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Jenson Button Q&A: I know this could be my final Grand Prix

21 Nov 2014

After months of speculation, Jenson Button heads into the final round of the season with his future still unresolved.

But while that means Abu Dhabi could yet be the final act of a 15-year career in Formula One racing, the 2009 world champion insists he is relaxed about his situation, and excited about his prospects - wherever he ends up...

Q: Jenson, the fact McLaren won't make an announcement regarding their driver line-up before December 1 hasn't eased your situation. How are you going about that?

Jenson Button: Now it's fine. To be honest it was tricky before Japan - but it opens your eyes to different challenges and you suddenly start to understand that Formula One is not the only place. There are many exciting things out there - if I am not here next year. Right now I am enjoying my racing. My time in the car has always been the best thing for me about Formula One - and it still is. But it's also a fact that nowadays there is a bigger difference between out of the car and in the car than there used to be.

Q: There are many fans out there anxious to hear about your future…

JB: …probably more anxious than I am! I do get a lot of messages on social networks and some people seem to get pretty angry about my situation - but for me it is different. I am a very relaxed individual. Formula One is a great place to be - but there are also other things in life that are great challenges. I am going to enjoy this weekend, and then let's see what the future brings.

Q: Fernando Alonso was quoted yesterday as saying that if he does move to McLaren, he wants you to stay there…

JB: …I am not so sure he said that. But I have nothing to add to my whereabouts in 2015. All I know is that this is the last weekend of the year - and it might be the last F1 weekend for me.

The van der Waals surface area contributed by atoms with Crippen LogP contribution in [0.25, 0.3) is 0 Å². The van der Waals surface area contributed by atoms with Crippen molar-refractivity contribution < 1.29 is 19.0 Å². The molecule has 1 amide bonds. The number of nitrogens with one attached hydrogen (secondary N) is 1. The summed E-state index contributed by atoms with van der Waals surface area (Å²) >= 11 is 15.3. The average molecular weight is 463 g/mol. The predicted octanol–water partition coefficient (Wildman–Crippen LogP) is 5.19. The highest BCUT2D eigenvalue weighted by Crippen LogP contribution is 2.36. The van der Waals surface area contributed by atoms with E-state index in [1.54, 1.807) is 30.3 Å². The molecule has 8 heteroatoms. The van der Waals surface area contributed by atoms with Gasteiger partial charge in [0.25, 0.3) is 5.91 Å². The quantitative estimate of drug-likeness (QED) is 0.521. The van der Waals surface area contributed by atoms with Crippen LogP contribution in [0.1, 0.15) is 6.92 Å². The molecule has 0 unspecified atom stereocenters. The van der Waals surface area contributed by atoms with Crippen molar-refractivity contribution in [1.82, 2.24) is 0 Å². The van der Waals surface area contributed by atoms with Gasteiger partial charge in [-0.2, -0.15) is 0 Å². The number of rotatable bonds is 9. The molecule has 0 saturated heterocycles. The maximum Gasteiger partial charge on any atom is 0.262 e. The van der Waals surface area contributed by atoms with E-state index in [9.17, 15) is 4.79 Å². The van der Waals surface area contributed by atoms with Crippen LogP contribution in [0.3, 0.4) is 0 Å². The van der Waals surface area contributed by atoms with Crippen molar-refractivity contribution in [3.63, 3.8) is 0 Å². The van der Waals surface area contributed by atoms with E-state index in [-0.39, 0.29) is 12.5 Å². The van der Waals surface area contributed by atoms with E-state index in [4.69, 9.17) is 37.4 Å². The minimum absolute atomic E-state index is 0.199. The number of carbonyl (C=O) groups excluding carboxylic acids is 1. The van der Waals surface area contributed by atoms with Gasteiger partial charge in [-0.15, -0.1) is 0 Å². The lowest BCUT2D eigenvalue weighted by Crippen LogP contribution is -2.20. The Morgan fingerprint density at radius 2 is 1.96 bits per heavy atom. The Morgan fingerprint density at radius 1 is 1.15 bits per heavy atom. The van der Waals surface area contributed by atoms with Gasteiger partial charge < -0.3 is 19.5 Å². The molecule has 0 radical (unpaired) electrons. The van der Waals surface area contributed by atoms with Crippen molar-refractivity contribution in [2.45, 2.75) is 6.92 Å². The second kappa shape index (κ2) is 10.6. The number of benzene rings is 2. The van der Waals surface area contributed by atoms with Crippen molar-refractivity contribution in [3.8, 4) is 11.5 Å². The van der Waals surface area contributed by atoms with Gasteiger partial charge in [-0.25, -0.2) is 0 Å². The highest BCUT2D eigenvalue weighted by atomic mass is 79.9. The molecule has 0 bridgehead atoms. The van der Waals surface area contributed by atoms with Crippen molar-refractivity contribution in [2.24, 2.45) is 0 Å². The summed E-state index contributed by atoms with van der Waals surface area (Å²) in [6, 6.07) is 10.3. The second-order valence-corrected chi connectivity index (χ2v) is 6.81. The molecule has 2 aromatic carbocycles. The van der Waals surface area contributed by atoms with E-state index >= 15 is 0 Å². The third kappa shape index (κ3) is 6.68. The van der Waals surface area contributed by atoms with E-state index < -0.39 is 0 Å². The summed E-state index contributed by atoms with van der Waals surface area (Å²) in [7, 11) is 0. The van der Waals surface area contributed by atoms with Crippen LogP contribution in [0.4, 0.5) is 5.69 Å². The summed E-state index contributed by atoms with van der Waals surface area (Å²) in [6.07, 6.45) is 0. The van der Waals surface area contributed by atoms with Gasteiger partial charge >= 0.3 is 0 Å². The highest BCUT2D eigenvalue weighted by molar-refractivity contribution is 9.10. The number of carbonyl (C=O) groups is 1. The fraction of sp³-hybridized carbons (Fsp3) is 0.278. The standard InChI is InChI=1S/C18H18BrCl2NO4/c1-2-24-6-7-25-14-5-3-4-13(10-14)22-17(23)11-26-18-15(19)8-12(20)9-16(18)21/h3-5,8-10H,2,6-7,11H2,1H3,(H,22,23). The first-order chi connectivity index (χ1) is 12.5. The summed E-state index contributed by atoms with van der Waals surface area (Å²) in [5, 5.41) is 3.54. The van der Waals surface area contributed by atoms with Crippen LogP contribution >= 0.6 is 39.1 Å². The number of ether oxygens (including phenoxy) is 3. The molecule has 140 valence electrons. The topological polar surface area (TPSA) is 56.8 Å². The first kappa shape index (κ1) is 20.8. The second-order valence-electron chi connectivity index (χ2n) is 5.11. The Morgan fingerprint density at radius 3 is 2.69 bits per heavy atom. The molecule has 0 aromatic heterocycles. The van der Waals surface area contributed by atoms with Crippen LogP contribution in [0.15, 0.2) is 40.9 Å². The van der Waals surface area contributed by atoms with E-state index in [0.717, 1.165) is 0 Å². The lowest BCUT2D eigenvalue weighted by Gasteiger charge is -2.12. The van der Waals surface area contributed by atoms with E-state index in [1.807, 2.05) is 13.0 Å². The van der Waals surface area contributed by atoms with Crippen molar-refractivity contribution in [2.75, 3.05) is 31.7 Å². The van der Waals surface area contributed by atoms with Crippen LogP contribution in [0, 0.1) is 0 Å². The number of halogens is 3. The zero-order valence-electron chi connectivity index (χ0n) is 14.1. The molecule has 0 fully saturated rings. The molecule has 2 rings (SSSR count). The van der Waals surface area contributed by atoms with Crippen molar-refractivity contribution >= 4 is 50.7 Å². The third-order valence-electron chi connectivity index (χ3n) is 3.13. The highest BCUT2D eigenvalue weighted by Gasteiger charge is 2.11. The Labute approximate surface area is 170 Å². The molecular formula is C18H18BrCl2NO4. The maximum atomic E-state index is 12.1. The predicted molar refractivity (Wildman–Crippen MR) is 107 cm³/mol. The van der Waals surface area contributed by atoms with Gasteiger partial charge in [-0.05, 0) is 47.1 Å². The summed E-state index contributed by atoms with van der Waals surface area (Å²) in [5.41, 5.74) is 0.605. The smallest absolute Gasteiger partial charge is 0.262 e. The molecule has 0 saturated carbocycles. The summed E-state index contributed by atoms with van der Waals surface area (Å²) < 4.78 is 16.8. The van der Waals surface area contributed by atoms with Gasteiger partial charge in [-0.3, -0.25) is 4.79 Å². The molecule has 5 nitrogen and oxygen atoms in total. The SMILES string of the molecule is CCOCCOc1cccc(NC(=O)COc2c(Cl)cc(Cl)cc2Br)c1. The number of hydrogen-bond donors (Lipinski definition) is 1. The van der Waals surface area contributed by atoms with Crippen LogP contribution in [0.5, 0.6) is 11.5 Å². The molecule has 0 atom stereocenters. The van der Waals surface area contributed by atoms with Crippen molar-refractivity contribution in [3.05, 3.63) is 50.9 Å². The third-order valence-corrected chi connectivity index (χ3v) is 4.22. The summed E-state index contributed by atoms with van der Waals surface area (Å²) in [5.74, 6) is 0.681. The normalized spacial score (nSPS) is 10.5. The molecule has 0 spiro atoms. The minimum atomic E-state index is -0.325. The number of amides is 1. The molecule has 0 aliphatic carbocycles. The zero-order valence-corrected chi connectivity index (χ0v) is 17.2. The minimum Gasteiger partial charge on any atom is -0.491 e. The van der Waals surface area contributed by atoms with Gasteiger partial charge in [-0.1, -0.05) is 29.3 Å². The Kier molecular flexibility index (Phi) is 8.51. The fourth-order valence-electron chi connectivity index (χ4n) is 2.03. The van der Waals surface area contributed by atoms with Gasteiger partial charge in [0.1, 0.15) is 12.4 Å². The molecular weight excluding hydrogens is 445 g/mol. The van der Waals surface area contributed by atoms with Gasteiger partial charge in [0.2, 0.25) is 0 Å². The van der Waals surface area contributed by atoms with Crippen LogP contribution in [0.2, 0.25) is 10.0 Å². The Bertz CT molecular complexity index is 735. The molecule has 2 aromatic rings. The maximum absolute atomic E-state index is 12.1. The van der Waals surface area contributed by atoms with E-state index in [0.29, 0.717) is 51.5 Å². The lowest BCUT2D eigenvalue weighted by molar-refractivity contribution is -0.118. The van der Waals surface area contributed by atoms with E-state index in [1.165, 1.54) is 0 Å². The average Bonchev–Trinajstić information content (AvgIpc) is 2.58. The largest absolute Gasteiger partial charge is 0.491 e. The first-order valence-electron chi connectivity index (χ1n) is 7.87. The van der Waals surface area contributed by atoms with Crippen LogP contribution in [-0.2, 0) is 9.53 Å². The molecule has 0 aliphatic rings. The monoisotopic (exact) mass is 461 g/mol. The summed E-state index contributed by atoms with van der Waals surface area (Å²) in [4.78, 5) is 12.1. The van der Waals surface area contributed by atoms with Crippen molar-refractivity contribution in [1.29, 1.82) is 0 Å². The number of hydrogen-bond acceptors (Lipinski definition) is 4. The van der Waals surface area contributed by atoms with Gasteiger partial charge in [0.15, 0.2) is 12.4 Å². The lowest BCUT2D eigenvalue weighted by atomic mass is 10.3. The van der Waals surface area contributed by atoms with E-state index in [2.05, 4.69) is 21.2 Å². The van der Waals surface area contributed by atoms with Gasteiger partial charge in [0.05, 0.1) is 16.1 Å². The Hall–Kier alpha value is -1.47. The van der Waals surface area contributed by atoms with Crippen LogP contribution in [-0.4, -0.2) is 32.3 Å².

Q: Are you ready to call it quits?

JB: If you'd asked me three months ago I'd say of course not - I've been here for 15 years! But in uncertain times you take the blinkers off and look at the other options.

Q: Since 2002 you've outscored all your team mates over the course of a season at least once - and there are some very prominent names amongst them! Do you understand why there are issues in finding a competitive cockpit for 2015?

JB: You don't have to tell me that. I know!

Q: Looking at the season - not only for yourself but also for the whole sport - what would be your summary?

JB: The sport has had highs and lows. Two massive lows: the biggest obviously the accident of Jules (Bianchi), and losing two teams - true Caterham is back for this weekend with funding from fans and sponsors, but will that really be substantial? But of course there have been a lot of positives as well: the racing has been great this year - great fights. But we all have to work together to make it a better sport. There is still a lot room for improvement.

Q: Should this be your farewell, can you name some of the most emotional moments from your long F1 career?

JB: First was Barcelona 15 years ago when Frank Williams sat down with me and told me I had a drive. It was a very emotional moment with my dad at the track and with my mum on the telephone. Since then there have been so many highs and lows. I am very lucky having been in this sport for so long - and found something that I am good at. But I am also working unbelievably hard: every race I do, I learn - and my guess is that there are not many drivers out there who have picked up as much as I have and still kept the hunger to want to race and succeed.

Q: And coming back to more recent times?

JB: Brazil two weeks ago was good. But despite what people might believe, there has been a lot of positive racing this year. Of course I've also had my share of frustration having been so close at times to that illusive podium, and not making it.

Q: If you look how things went today - was it a promising prelude to a possible farewell weekend?

JB: We had some issues in the first practice session - I only did eight laps. The afternoon was significantly better, but when you miss out so much running you have to catch-up - and that was pretty promising. But any prediction that you would risk on Friday mostly doesn't stand the reality of qualifying, so let's wait and see what happens tomorrow.

Q: Should you risk a view into a crystal ball, what other future is out there for you in racing? Didn't Mark Webber write that you should join him in endurance racing...

JB: I've had some good chats with people about racing in WEC. Who knows! It looks very interesting and you obviously give it a bit of a thought. I am not stupid. I want to race next year. I want to be in a category that is competitive. And yes, it could be an exciting challenge.

Q: Have you been contacted by teams?

JB: Maybe.